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Studying the Yoga Sadhanas
May 26, 2015, 4:59 pm
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Yoga is viewed around the world as the best way to achieve enlightenment and improve your health. One who experiences this oneness of existence is said to be "in Yoga" and is termed as a yogi who has attained a state of freedom.

Yoga is an invaluable gift of ancient Indian tradition to the human kind. It embodies unity of mind and body; thought and action; restraint and fulfilment; harmony between man and nature and a holistic approach to health and well-being. Yoga is not about exercise but to discover the sense of oneness with ourselves, the world and ature.

The widely practiced Yoga sadhanas are: Yama, Niyama, Āsana, Prānāyāma, Pratyāhara, Dhārana, Dhyāna, Samādhi, Bandhas and Mudras, Shatkarmas, Yuktāhāra, etc.

Yamas are restraints and Niyamas are observances. These are considered to be pre-requisites for further Yogic practices. Niyama are the rules of conduct that apply to individual discipline, while yama are universal in their application. The five niyama listed by Sage Patanjali are: saucha (purity), santosha (contentment), tapas (ardour or austerity), svadhyaya (study of the Self) and Svara pranidhana (dedication to the Lord).

Ä€sanas, capable of bringing about stability of body and mind, involve adopting various psycho-physical body patterns and giving one an ability to maintain a body position (a stable awareness of one's structural existence) for a considerable length of time.

Prānāyāma: Pranayama cleanses and aerates the lungs, oxygenates the blood and purifies the nerves. But more important than the physical cleansing of the body is the cleansing of the mind of its disturbing emotions like hatred, passion, anger, lust, greed, delusion and pride. It consists of developing awareness of one's breathing followed by willful regulation of respiration as the functional or vital basis of one's existence. It helps in developing awareness of one's mind and helps to establish control over the mind.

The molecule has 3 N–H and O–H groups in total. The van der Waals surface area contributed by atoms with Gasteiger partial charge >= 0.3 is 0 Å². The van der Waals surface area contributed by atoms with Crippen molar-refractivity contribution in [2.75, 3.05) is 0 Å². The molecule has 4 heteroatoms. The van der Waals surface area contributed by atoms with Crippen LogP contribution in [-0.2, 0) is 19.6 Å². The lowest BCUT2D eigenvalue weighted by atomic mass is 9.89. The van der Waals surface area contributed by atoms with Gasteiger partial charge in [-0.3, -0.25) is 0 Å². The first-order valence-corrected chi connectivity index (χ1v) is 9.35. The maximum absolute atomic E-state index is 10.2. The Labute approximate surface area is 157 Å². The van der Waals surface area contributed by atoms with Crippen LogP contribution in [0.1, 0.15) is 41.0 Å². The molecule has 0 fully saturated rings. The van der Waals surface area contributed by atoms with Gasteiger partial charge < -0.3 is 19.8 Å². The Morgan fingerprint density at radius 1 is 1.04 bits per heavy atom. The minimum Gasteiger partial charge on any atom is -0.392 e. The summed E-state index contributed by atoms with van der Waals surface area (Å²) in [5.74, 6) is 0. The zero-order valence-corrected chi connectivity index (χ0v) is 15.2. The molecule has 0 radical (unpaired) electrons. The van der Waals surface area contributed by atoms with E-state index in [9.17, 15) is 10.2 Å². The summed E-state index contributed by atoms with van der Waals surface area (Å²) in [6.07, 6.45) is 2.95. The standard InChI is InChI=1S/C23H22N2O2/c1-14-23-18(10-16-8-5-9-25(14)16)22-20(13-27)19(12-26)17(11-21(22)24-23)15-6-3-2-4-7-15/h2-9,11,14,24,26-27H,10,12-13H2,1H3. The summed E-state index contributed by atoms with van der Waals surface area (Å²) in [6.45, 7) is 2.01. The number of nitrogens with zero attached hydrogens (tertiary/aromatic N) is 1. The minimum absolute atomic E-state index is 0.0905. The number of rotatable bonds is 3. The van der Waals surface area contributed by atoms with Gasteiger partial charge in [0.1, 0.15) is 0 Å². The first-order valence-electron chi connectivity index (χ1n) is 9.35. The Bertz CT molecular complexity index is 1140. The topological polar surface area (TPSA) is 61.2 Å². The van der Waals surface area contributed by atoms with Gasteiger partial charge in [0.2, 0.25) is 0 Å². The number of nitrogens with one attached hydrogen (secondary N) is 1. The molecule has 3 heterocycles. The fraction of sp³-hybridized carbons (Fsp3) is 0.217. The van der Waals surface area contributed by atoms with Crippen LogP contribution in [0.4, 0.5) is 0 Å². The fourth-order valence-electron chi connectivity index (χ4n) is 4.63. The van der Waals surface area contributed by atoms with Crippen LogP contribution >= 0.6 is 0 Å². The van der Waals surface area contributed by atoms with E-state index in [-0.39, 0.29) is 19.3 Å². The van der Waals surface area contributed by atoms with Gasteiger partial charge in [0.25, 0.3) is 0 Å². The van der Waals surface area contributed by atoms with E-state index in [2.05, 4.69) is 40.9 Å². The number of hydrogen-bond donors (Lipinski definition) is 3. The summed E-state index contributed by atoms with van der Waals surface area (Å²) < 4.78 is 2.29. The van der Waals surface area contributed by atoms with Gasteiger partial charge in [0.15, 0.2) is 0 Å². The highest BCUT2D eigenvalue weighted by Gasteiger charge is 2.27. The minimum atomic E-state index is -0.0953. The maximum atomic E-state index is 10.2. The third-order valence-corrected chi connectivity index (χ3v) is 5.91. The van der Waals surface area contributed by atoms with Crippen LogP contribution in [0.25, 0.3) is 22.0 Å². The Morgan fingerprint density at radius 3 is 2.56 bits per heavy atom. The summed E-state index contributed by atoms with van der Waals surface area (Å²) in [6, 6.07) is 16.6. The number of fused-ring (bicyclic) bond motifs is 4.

Pratyāhara indicates dissociation of one's consciousness (withdrawal) from the sense organs, which connect with the external objects. Dhārana indicates broad-based field of attention (inside the body and mind) which is usually understood as concentration.

Dhyāna (meditation) is contemplation (focussed attention inside the body and mind) and Samādhi (integration).

Bandhas and Mudras are practices associated with Prānāyāma. They are viewed as the higher yogic practices that mainly adopt certain physical gestures along with control over breathing. This further facilitates control over mind and paves way for higher Yogic attainment. However, practice of dhyāna, which moves one towards self-realisation and leads one to transcendence, is considered the essence of Yoga Sādhana.

Śaṭkarmasare detoxification procedures that are clinical in nature and help to remove the toxins accumulated in the body. Yuktāhāra advocates appropriate food and food habits for healthy living.

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